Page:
• IPR Protection: devising and implementing protection mechanisms for trademark, patent, geographical indications (GIs), and layout design of integrated circuits; drafting laws, regulations, and departmental rules, and overseeing the execution thereof; and overseeing trademark and patent enforcement and supervising IP dispute resolution, enforcement aid, and dispute mediation at local levels; and
  • Examination, Registration, and Administrative Adjudication of IPR: trademark registration, patent examination, and registration of layout design of integrated circuits; re-examination, invalidation, and other administrative adjudication of trademarks, patents, and layout design of integrated circuits; as well as the drafting and execution of integrated GI assessment mechanisms.

The CNIPA Regulations explicitly task the agency to shorten the IP registration cycle and to enhance examination quality and efficiency, as well as to focus on trademark bad faith filings and unproductive patent applications.

Given that the China Trademark Office (CTMO) and the Trademark Review and Adjudication Board (TRAB) have been incorporated into the CNIPA, the application and granting of trademarks, patents, layout designs of integrated circuits, and GIs is under the independent governance of the CNIPA.

Most importantly, the documents address the division of labor between the SAMR and the CNIPA with respect to IPR enforcement:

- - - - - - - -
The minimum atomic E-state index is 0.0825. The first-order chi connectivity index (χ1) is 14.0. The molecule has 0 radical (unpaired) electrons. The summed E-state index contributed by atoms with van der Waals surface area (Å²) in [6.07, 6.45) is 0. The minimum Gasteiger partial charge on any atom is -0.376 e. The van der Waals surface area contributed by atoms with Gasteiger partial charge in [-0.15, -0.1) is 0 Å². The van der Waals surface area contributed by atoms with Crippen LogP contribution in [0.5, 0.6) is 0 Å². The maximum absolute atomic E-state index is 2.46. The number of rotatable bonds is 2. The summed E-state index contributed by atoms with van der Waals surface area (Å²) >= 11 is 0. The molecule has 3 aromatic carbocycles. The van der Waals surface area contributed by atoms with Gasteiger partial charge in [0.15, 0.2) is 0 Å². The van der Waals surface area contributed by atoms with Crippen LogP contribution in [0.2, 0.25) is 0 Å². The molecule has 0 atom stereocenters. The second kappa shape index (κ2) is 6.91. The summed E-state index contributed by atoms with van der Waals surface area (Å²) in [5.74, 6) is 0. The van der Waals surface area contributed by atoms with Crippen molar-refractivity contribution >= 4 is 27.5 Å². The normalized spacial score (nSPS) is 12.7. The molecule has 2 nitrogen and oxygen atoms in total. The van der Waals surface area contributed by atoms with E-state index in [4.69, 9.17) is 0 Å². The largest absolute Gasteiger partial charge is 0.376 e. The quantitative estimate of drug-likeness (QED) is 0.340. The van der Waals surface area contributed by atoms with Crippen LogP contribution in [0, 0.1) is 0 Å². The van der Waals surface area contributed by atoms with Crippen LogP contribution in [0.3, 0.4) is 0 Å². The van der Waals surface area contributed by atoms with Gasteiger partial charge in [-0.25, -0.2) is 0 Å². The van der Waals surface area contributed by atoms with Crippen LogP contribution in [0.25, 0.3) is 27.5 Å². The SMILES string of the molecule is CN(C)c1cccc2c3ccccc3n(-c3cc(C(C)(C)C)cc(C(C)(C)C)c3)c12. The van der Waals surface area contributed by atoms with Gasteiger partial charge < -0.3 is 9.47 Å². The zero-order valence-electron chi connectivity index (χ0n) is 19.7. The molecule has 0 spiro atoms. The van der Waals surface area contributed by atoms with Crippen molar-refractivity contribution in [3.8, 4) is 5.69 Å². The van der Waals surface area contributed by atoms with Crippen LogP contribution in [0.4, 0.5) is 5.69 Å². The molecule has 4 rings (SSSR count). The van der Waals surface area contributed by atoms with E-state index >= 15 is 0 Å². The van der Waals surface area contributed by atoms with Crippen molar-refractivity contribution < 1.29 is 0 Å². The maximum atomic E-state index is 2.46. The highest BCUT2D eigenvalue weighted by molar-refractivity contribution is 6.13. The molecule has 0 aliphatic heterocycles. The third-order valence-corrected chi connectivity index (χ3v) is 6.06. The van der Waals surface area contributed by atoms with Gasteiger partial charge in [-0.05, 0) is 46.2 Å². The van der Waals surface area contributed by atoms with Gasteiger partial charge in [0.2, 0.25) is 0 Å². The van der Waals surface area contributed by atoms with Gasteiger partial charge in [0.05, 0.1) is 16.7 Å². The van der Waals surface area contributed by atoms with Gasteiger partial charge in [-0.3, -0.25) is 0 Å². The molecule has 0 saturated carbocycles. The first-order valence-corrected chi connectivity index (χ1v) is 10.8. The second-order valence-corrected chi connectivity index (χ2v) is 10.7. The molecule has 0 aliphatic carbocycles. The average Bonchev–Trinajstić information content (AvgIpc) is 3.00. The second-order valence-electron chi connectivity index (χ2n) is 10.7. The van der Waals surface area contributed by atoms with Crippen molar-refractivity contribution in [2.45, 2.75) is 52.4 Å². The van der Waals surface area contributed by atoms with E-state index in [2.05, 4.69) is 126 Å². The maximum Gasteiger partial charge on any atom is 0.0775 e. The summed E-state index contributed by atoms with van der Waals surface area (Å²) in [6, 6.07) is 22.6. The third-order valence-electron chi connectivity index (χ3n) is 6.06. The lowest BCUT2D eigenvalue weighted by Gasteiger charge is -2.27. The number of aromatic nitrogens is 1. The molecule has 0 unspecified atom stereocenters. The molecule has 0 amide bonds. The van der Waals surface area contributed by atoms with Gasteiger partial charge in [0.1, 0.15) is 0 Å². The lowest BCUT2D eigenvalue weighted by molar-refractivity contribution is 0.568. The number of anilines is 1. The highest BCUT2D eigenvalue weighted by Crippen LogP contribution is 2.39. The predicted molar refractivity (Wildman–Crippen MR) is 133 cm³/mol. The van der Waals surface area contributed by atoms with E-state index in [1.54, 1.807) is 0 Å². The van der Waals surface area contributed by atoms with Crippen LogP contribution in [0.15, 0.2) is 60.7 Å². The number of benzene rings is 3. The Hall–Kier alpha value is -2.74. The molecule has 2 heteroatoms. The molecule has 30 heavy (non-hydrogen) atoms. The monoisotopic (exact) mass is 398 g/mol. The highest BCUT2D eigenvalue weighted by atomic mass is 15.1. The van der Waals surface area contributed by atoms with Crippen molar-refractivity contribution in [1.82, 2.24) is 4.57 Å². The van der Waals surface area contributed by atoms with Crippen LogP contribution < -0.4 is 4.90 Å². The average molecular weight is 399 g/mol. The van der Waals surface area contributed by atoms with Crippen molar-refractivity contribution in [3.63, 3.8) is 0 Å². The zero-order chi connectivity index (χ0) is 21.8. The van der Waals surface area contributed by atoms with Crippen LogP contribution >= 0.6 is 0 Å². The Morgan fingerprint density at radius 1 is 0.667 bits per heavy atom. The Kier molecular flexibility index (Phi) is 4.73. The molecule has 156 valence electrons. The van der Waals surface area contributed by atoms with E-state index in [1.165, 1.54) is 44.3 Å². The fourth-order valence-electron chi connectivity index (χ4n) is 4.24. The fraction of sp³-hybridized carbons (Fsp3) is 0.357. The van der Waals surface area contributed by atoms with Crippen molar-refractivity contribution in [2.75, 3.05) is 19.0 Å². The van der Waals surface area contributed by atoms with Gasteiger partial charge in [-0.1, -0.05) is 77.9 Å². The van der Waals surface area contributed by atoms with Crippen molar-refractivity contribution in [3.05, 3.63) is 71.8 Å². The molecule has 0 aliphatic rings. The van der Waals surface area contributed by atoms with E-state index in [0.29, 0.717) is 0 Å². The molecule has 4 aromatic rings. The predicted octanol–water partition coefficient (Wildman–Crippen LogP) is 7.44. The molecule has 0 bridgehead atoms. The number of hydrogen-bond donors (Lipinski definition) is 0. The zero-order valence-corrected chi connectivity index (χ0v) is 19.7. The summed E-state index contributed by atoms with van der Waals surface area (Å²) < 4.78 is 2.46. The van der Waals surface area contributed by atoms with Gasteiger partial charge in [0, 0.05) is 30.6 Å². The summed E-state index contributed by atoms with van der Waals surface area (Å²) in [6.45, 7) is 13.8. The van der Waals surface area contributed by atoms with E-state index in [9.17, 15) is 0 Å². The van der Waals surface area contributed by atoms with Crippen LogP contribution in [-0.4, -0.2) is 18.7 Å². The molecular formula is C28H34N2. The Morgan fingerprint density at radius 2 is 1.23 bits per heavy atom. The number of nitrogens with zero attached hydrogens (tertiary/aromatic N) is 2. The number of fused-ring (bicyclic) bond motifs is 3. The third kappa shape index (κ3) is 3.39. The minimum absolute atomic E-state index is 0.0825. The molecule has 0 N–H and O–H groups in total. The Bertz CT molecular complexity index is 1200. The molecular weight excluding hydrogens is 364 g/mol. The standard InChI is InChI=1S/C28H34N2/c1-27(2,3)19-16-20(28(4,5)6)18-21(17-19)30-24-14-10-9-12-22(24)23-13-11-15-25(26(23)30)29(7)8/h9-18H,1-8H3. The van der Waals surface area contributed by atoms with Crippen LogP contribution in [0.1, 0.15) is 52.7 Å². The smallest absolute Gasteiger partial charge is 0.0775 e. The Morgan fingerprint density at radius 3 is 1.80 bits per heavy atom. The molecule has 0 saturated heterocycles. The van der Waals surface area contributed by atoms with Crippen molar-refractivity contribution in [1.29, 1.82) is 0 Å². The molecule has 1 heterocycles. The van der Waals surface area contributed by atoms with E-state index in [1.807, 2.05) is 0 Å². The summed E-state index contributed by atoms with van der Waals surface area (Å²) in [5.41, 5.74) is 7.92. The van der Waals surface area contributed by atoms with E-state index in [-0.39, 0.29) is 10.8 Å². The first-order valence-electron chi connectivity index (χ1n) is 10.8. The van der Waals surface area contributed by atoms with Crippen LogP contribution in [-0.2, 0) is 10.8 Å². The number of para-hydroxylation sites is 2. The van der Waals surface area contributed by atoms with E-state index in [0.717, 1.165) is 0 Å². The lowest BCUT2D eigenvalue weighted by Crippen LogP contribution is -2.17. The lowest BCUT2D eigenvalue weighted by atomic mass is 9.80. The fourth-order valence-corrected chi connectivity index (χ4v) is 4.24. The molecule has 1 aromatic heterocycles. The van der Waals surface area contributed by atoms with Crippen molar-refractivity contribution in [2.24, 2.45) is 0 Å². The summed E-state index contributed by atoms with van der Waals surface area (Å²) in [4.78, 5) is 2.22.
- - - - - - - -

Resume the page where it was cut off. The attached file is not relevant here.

The SAMR organises and oversees trademark and patent enforcement.

The CNIPA coaches the trademark and patent enforcement practice, sets criteria for the affirmation of trademark and patent rights and for the ascertaining of trademark and patent infringement and oversees the execution thereof, as well as sets parameters for the inspection, authentication and other practices in trademark and patent enforcement.

It seems that the CNIPA is expected to devise a set of criteria and practice manuals on IP infringement, which the SAMR will be executing in its enforcement actions.

The CNIPA Regulations also contain a brief and very vague mention of copyright, which reads, “Copyright administration shall be in compliance with the regulations on the division of labor promulgated by the Central Committee of China Communist Party and the State Council.” It remains to be seen whether the SCOPSR will release a similar document on the National Copyright Administration in the near future.

INTA’s China Representative Office based in Shanghai represents the Association’s 269 members in China. Working in collaboration with staff at INTA’s headquarters in New York City, the China Representative Office leads the Association’s policy, membership, marketing, and communications initiatives in these jurisdictions. To learn more about INTA’s activities in China, please contact INTA Representative Officer, Shanghai, Monica Su, at [email protected].